(CNN) -

For most people a trip across Europe is a chance to see the sights and sample the continent's cuisine.

Unless, like Baptiste Dubanchet, they've got their head buried in a trash can.

The Frenchman, who celebrates his 24th birthday this month, has spent the last 10 weeks dumpster diving -- eating only discarded food -- from France to Poland on a mission to highlight the issue of food waste.

"I didn't really believe I would succeed," Dubanchet told CNN by phone from Warsaw shortly after completing his 3,000-kilometer (1,900 miles) journey by bicycle.

"I thought I would probably starve for four or five days and then I would have to buy something."

Instead, Dubanchet was surprised at the abundance of discarded produce he was able to scavenge from supermarkets, bakeries and restaurants.

He was easily able to fuel himself on his epic trek through Luxembourg, Belgium, the Netherlands, Germany and the Czech Republic.

Along the way, the former fast food worker has learned valuable lessons about the trash habits of the different European nations he visited.

Rooting through refuse

"I'm trying to protest against the huge waste of food. It's completely absurd and pointless," says Dubanchet, who planned his trip to coincide with the European Union's declared "Year Against Food Waste."

"We're wasting really good resources -- there's so much water, energy and pollution involved in creating something that ends up in the trash. And there are millions of people starving."

Sticking to a strict rule of only eating food that had been thrown out or was destined for the trash, Dubanchet asked the permission of supermarket and restaurant staff before rooting through their refuse.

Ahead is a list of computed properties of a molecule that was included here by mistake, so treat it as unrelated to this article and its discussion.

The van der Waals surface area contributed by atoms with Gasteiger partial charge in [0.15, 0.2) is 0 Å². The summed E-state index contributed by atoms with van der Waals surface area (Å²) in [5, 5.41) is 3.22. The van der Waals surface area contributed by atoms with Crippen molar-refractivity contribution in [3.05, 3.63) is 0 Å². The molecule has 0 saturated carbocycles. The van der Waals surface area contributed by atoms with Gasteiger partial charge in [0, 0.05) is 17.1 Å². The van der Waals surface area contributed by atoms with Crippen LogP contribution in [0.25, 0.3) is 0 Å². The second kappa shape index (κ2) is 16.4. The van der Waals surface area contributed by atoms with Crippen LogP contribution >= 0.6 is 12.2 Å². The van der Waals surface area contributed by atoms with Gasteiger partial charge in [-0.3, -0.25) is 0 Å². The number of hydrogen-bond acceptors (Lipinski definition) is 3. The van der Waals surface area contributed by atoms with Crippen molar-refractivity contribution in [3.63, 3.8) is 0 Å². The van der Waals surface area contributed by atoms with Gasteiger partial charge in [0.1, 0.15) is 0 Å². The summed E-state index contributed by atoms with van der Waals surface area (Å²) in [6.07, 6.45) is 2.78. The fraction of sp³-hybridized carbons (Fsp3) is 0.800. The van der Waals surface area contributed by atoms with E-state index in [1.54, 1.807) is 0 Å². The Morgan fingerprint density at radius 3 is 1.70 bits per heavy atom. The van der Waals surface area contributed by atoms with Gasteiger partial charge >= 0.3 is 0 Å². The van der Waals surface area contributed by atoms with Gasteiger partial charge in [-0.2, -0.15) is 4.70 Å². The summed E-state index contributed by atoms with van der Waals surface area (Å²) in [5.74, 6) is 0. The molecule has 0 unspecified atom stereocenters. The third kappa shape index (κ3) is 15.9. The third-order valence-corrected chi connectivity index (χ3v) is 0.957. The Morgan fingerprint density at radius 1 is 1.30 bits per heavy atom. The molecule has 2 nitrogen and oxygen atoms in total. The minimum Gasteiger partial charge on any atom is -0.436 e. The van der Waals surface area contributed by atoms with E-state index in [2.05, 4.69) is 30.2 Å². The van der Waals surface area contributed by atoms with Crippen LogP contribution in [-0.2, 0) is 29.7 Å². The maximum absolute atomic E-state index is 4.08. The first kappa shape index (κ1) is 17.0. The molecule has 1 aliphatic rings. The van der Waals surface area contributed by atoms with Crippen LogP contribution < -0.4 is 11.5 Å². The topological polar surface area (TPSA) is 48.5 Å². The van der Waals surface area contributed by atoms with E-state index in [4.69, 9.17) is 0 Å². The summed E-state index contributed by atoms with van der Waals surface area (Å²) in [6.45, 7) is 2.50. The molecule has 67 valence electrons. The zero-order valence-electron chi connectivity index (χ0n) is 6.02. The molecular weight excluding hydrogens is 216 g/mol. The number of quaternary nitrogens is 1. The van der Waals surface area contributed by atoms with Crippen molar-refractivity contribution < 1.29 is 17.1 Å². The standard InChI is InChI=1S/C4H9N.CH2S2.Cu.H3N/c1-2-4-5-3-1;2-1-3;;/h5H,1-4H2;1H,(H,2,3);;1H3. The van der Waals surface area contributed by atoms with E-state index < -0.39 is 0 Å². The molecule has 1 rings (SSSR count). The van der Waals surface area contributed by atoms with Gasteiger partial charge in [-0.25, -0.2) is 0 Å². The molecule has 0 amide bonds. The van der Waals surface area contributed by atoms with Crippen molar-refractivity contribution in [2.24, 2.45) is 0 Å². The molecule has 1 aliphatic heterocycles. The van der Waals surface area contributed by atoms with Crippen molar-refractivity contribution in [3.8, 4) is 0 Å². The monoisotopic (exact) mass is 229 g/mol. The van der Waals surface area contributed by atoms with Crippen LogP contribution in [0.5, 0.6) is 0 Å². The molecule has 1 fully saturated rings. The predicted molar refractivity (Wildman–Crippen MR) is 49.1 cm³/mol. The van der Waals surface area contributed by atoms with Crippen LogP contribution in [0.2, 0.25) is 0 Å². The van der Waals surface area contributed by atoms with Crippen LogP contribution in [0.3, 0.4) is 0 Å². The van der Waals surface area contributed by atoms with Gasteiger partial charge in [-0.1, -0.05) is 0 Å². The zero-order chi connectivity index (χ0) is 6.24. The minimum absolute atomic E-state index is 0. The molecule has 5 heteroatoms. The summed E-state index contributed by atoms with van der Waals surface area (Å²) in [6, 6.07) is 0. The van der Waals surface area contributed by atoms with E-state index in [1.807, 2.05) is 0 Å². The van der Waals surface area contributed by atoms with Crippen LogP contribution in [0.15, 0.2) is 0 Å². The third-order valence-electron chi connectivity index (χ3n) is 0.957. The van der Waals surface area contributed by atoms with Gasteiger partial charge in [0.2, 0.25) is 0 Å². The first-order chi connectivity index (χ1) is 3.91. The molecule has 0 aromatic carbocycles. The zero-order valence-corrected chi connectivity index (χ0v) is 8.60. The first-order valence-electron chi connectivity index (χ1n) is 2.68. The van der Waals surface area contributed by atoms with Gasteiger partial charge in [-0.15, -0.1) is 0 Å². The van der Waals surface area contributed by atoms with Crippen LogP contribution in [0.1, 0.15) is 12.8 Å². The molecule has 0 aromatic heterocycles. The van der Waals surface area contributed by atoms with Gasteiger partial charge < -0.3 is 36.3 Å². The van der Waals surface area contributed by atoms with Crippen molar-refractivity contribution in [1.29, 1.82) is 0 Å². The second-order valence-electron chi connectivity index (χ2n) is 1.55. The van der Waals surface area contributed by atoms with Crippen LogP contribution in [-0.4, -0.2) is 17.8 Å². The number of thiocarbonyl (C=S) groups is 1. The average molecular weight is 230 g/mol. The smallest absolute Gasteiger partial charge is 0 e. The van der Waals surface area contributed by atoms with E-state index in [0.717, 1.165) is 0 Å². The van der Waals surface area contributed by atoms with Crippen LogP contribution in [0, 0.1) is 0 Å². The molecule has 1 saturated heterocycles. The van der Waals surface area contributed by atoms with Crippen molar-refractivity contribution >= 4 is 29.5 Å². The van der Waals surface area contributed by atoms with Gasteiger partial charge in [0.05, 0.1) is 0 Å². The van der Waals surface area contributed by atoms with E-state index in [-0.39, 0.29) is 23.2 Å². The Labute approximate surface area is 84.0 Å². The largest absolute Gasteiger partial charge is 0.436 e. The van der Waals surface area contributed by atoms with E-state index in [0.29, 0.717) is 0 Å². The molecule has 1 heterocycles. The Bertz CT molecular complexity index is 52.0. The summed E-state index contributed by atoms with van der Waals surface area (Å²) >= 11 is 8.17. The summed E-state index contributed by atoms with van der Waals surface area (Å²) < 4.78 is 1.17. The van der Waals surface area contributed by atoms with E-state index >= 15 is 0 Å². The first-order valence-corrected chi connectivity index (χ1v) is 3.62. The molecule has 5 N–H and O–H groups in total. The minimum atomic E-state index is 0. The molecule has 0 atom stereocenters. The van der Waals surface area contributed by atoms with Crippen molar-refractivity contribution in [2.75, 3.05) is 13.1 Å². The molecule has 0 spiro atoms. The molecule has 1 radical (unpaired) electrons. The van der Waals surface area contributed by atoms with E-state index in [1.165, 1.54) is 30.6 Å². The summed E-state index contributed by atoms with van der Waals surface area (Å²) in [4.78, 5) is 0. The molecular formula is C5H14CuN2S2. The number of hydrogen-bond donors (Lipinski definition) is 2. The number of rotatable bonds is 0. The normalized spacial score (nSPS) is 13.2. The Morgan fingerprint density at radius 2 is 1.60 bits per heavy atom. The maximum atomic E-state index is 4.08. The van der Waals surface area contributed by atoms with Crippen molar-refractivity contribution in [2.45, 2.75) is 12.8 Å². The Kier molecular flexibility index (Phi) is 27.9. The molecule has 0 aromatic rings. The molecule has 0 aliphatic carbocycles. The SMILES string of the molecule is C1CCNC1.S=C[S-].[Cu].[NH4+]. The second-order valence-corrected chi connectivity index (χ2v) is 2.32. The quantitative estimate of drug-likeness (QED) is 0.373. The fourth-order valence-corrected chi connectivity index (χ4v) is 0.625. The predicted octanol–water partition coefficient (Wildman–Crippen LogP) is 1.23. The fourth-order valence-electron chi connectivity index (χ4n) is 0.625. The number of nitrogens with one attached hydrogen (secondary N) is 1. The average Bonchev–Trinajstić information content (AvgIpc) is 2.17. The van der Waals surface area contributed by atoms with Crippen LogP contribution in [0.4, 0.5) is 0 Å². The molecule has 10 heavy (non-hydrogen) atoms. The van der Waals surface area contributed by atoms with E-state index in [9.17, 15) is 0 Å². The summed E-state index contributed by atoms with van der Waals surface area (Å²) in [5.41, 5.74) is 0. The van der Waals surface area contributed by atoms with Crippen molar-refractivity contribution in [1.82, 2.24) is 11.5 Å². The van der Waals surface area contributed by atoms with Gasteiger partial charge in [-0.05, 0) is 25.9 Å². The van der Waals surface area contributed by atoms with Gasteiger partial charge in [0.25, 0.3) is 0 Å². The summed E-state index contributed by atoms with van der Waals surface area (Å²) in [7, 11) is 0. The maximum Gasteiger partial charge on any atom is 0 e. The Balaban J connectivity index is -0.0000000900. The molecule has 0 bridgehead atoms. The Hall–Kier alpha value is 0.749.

Occasionally he climbed fences to access dumpsters.

People in some countries were more understanding than others, he says.

"In the Czech Republic, it was quite difficult," he says. "People didn't really understand what the project was -- they thought I was homeless, they didn't really understand the foreigner who asked for food from the trash and all the supermarkets had it quite well locked up.

"I went for days eating mainly just bread."

Germany, he says, was the easiest country for dumpster diving, not because there was more food waste, but because people were more receptive to his mission.

"I think all the countries' waste is about the same. The supermarkets in all countries work in a similar way: the fruit and vegetables must look perfect and the ones that don't go in the trash.

"In Germany, a lot of people were supportive of the project -- sometimes at supermarkets, my request would be asked of the boss and the boss would say no. But then a guy would come back and say, 'I'm really sorry my boss says no, but wait, my boss is a jerk, so come back later and I will get you something."

Right place, right time